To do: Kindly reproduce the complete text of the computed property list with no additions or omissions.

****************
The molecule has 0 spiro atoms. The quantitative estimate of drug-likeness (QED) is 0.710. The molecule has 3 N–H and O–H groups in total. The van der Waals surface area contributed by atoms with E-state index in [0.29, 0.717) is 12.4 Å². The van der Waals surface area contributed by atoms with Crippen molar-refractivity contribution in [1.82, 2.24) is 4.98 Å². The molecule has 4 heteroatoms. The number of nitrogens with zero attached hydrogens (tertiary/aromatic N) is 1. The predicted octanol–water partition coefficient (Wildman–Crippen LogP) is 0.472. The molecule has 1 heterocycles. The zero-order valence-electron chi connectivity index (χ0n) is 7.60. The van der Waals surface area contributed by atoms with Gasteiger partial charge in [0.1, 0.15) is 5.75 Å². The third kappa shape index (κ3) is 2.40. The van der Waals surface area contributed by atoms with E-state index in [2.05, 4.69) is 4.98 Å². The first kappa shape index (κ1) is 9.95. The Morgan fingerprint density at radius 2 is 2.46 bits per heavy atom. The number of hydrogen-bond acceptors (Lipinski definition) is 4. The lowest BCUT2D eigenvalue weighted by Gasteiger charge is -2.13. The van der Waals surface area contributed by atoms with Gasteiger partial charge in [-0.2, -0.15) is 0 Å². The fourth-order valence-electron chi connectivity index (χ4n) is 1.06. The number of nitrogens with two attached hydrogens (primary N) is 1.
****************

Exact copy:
The molecule has 0 spiro atoms. The quantitative estimate of drug-likeness (QED) is 0.710. The molecule has 3 N–H and O–H groups in total. The van der Waals surface area contributed by atoms with E-state index in [0.29, 0.717) is 12.4 Å². The van der Waals surface area contributed by atoms with Crippen molar-refractivity contribution in [1.82, 2.24) is 4.98 Å². The molecule has 4 heteroatoms. The number of nitrogens with zero attached hydrogens (tertiary/aromatic N) is 1. The predicted octanol–water partition coefficient (Wildman–Crippen LogP) is 0.472. The molecule has 1 heterocycles. The zero-order valence-electron chi connectivity index (χ0n) is 7.60. The van der Waals surface area contributed by atoms with Gasteiger partial charge in [0.1, 0.15) is 5.75 Å². The third kappa shape index (κ3) is 2.40. The van der Waals surface area contributed by atoms with E-state index in [2.05, 4.69) is 4.98 Å². The first kappa shape index (κ1) is 9.95. The Morgan fingerprint density at radius 2 is 2.46 bits per heavy atom. The number of hydrogen-bond acceptors (Lipinski definition) is 4. The lowest BCUT2D eigenvalue weighted by Gasteiger charge is -2.13. The van der Waals surface area contributed by atoms with Gasteiger partial charge in [-0.2, -0.15) is 0 Å². The fourth-order valence-electron chi connectivity index (χ4n) is 1.06. The number of nitrogens with two attached hydrogens (primary N) is 1.